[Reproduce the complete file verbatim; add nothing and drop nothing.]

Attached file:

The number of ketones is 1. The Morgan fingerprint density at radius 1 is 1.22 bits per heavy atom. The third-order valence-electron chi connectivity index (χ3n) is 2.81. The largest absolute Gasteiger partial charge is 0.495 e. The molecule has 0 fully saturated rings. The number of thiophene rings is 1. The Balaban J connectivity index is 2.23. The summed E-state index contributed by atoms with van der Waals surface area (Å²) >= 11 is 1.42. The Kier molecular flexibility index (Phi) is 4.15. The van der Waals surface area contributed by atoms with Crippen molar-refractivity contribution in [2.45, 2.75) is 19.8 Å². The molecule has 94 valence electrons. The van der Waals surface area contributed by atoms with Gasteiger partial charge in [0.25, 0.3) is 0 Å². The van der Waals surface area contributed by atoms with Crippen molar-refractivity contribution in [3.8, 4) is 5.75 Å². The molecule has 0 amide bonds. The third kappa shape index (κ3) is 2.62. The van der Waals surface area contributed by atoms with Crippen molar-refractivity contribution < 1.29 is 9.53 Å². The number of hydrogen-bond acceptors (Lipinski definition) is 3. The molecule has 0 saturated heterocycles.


The number of ketones is 1. The Morgan fingerprint density at radius 1 is 1.22 bits per heavy atom. The third-order valence-electron chi connectivity index (χ3n) is 2.81. The largest absolute Gasteiger partial charge is 0.495 e. The molecule has 0 fully saturated rings. The number of thiophene rings is 1. The Balaban J connectivity index is 2.23. The summed E-state index contributed by atoms with van der Waals surface area (Å²) >= 11 is 1.42. The Kier molecular flexibility index (Phi) is 4.15. The van der Waals surface area contributed by atoms with Crippen molar-refractivity contribution in [2.45, 2.75) is 19.8 Å². The molecule has 94 valence electrons. The van der Waals surface area contributed by atoms with Gasteiger partial charge in [0.25, 0.3) is 0 Å². The van der Waals surface area contributed by atoms with Crippen molar-refractivity contribution in [3.8, 4) is 5.75 Å². The molecule has 0 amide bonds. The third kappa shape index (κ3) is 2.62. The van der Waals surface area contributed by atoms with Crippen molar-refractivity contribution < 1.29 is 9.53 Å². The number of hydrogen-bond acceptors (Lipinski definition) is 3. The molecule has 0 saturated heterocycles.